Note that the compactness hypothesis is necessary: for instance, the function {f: {\bf R} \rightarrow {\bf R}} defined by {f(x) := 1/x} for {x \neq 0} and {f(0)=0} for {x=0} is a function which has a closed graph, but is discontinuous.

A similar result (but relying on a much deeper theorem) is available in algebraic geometry, as I learned after asking this MathOverflow question:

Theorem 6 (Closed graph theorem (algebraic geometry)) Let {X, Y} be normal projective varieties over an algebraically closed field {k} of characteristic zero. Then a function {f: X \rightarrow Y} is a regular map if and only if the graph {\Sigma := \{ (x,f(x)): x \in X \}} is Zariski-closed.

Proof: (Sketch) For the only if direction, note that the map {x \mapsto (x,f(x))} is a regular map from the projective variety {X} to the projective variety {X \times Y} and is thus a projective morphism, hence is proper. In particular, the image {\Sigma} of {X} under this map is Zariski-closed.

Conversely, if {\Sigma} is Zariski-closed, then it is also a projective variety, and the projection {(x,y) \mapsto x} is a projective morphism from {\Sigma} to {X}, which is clearly quasi-finite; by the characteristic zero hypothesis, it is also separated. Applying (Grothendieck’s form of) Zariski’s main theorem, this projection is the composition of an open immersion and a finite map. As projective varieties are complete, the open immersion is an isomorphism, and so the projection from {\Sigma} to {X} is finite. Being injective and separable, the degree of this finite map must be one, and hence {k(\Sigma)} and {k(X)} are isomorphic, hence (by normality of {X}) {k[\Sigma]} is contained in (the image of) {k[X]}, which makes the map from {X} to {\Sigma} regular, which makes {f} regular. \Box

The counterexample of the map {f: k \rightarrow k} given by {f(x) := 1/x} for {x \neq 0} and {f(0) := 0} demonstrates why the projective hypothesis is necessary. The necessity of the normality condition (or more precisely, a weak normality condition) is demonstrated by (the projective version of) the map {(t^2,t^3) \mapsto t} from the cusipdal curve {\{ (t^2,t^3): t \in k \}} to {k}. (If one restricts attention to smooth varieties, though, normality becomes automatic.) The necessity of characteristic zero is demonstrated by (the projective version of) the inverse of the Frobenius map {x \mapsto x^p} on a field {k} of characteristic {p}.

There are also a number of closed graph theorems for topological groups, of which the following is typical (see Exercise 3 of these previous blog notes):

Theorem 7 (Closed graph theorem (topological group theory)) Let {X, Y} be {\sigma}-compact, locally compact Hausdorff groups. Then a function {X \rightarrow Y} is a continuous homomorphism if and only if the graph {\Sigma := \{ (x,f(x)): x \in X \}} is both group-theoretically closed and topologically closed.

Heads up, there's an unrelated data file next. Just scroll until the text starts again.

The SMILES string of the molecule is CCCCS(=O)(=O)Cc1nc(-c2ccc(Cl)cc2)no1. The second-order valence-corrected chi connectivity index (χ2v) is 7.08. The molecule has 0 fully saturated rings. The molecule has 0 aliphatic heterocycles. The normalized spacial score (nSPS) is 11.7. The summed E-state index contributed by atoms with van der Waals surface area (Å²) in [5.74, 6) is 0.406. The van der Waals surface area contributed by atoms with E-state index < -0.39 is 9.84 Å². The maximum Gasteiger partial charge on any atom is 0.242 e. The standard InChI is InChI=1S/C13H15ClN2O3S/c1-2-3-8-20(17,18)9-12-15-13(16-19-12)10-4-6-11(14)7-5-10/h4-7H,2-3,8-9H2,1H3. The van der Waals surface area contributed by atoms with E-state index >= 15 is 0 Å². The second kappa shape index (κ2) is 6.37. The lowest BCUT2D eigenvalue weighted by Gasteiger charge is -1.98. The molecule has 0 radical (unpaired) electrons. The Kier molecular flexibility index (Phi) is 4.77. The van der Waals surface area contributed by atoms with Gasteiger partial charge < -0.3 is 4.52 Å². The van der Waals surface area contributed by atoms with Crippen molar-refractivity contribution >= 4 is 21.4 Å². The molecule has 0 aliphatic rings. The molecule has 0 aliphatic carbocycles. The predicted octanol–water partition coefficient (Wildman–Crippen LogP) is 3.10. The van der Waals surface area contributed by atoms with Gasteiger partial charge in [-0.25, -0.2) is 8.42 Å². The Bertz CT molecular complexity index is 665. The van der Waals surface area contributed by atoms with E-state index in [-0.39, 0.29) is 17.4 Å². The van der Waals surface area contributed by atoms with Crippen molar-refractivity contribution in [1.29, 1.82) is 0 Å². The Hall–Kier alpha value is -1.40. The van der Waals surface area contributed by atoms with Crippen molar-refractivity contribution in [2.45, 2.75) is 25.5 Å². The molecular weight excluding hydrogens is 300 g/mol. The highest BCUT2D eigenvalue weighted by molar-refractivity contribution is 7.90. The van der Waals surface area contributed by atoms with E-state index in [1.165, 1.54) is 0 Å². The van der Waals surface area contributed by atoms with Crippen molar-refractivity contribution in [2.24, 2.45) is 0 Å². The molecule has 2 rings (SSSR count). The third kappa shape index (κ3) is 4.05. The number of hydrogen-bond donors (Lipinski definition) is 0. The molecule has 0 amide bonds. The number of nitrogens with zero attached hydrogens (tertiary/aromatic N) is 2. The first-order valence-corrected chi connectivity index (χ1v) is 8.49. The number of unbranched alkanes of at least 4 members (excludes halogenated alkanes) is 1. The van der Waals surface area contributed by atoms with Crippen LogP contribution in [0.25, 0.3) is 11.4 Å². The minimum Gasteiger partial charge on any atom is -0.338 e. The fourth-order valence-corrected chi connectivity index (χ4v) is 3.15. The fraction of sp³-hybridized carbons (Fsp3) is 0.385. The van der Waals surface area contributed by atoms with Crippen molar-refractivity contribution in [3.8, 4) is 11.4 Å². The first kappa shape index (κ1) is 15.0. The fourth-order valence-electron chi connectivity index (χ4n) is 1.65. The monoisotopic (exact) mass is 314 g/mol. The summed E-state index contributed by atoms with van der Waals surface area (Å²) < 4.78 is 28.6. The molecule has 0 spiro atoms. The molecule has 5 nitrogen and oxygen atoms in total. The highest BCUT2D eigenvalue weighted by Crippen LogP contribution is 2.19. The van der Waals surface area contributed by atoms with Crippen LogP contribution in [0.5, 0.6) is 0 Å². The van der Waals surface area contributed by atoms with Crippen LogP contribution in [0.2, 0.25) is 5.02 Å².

The hypotheses of being {\sigma}-compact, locally compact, and Hausdorff can be relaxed somewhat, but I doubt that they can be eliminated entirely (though I do not have a ready counterexample for this).

In several complex variables, it is a classical theorem (see e.g. Lemma 4 of this blog post) that a holomorphic function from a domain in {{\bf C}^n} to {{\bf C}^n} is locally injective if and only if it is a local diffeomorphism (i.e. its derivative is everywhere non-singular). This leads to a closed graph theorem for complex manifolds:

Theorem 8 (Closed graph theorem (complex manifolds)) Let {X, Y} be complex manifolds. Then a function {f: X \rightarrow Y} is holomorphic if and only if the graph {\Sigma := \{ (x,f(x)): x \in X \}} is a complex manifold (using the complex structure inherited from {X \times Y}) of the same dimension as {X}.

Indeed, one applies the previous observation to the projection from {\Sigma} to {X}. The dimension requirement is needed, as can be seen from the example of the map {f: {\bf C} \rightarrow {\bf C}} defined by {f(z) =1/z} for {z \neq 0} and {f(0)=0}.

(ADDED LATER:) There is a real analogue to the above theorem:

Theorem 9 (Closed graph theorem (real manifolds)) Let {X, Y} be real manifolds. Then a function {f: X \rightarrow Y} is continuous if and only if the graph {\Sigma := \{ (x,f(x)): x \in X \}} is a real manifold of the same dimension as {X}.

This theorem can be proven by applying invariance of domain (discussed in this previous post) to the projection of {\Sigma} to {X}, to show that it is open if {\Sigma} has the same dimension as {X}.

Note though that the analogous claim for smooth real manifolds fails: the function {f: {\bf R} \rightarrow {\bf R}} defined by {f(x) := x^{1/3}} has a smooth graph, but is not itself smooth.

(ADDED YET LATER:) Here is an easy closed graph theorem in the symplectic category: